“Edible Monopoly?” Bob looked lost.
“Surely you’ve heard of it!” Alec was warming up to the theme. “It emerged from theories by noted game designer Rob Daviau. A game of Monopoly costs maybe $15 to make, about the same as a box of pizza. Yet players lovingly tend to the parts of the Monopoly game — the shoe and the car, the plastic houses and hotels, the Chance cards and fake money in all its denominations. If the little dog goes missing we grieve for it, as though something precious has been lost.”
“Yes,” Jill continued, “but when we order a pizza, which has the same economic value, we eat the pie and toss out the box. Gene saw an opportunity — Monopoly as a consumable. Play to people’s hidden fears of impermanence, make it part of the game.”
“You guys totally get my work,” Gene said admiringly. “And of course it’s a lucrative business. Instead of selling a Monopoly game just once, you can develop a continual revenue stream through extras and add-ons. The chocolate hotels alone paid most of the cost of my summer place in the Hamptons.”
Bob was slowly absorbing all this. “I take it you are now a wealthy man.”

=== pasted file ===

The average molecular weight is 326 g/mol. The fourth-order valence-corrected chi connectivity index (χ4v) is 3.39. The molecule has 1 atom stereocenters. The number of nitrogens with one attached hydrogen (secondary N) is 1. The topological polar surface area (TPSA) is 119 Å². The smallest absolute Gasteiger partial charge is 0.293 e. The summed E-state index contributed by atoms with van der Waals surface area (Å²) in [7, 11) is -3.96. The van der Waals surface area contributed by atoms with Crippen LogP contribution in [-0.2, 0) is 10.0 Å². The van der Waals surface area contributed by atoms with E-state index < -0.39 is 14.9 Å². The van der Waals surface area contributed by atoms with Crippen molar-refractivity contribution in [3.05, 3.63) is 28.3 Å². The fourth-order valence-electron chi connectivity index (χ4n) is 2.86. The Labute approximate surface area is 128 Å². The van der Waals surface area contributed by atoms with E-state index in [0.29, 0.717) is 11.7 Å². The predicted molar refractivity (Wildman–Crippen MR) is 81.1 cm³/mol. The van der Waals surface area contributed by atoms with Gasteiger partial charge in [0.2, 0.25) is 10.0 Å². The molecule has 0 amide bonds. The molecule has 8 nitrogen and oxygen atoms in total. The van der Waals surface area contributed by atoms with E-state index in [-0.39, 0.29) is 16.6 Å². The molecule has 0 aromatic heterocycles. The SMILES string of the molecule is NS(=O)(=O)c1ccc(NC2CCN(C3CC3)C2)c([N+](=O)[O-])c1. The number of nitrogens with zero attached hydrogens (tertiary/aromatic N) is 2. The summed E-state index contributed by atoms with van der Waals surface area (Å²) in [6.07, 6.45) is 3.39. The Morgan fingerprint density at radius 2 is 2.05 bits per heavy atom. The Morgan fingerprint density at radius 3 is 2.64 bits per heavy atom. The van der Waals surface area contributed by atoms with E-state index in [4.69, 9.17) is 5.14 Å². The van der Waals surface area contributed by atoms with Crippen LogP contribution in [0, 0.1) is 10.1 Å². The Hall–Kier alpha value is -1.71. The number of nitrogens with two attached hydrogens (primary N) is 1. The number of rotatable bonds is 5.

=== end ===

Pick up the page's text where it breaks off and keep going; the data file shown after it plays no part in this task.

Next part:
“Well yeah, but all I want is Jill.”
Jill blushed. “Thanks dear, but I don’t think I would have been happy stuck away in that summer place. Fourteen rooms is too many for me. All I need is a computer and a whiteboard for my lifestyle of choice.”
Alec looked from Gene to Jill. “What about Jack?”
Jill gave him a warning look.
Gene looked confused. “Who’s Jack?”
“Um, just a little inside joke between us,” Alec said quickly. He knew that look meant danger. “It comes from a nursery rhyme.”
“Um, ok, but what’s been going on here? Who burned down your lab? I mean, that’s crazy. And what’s with all the cloak and dagger? What the hell are you guys up to?”
“Oh, not much,” Bob said, “just using artificial intelligence to defy the laws of physics.”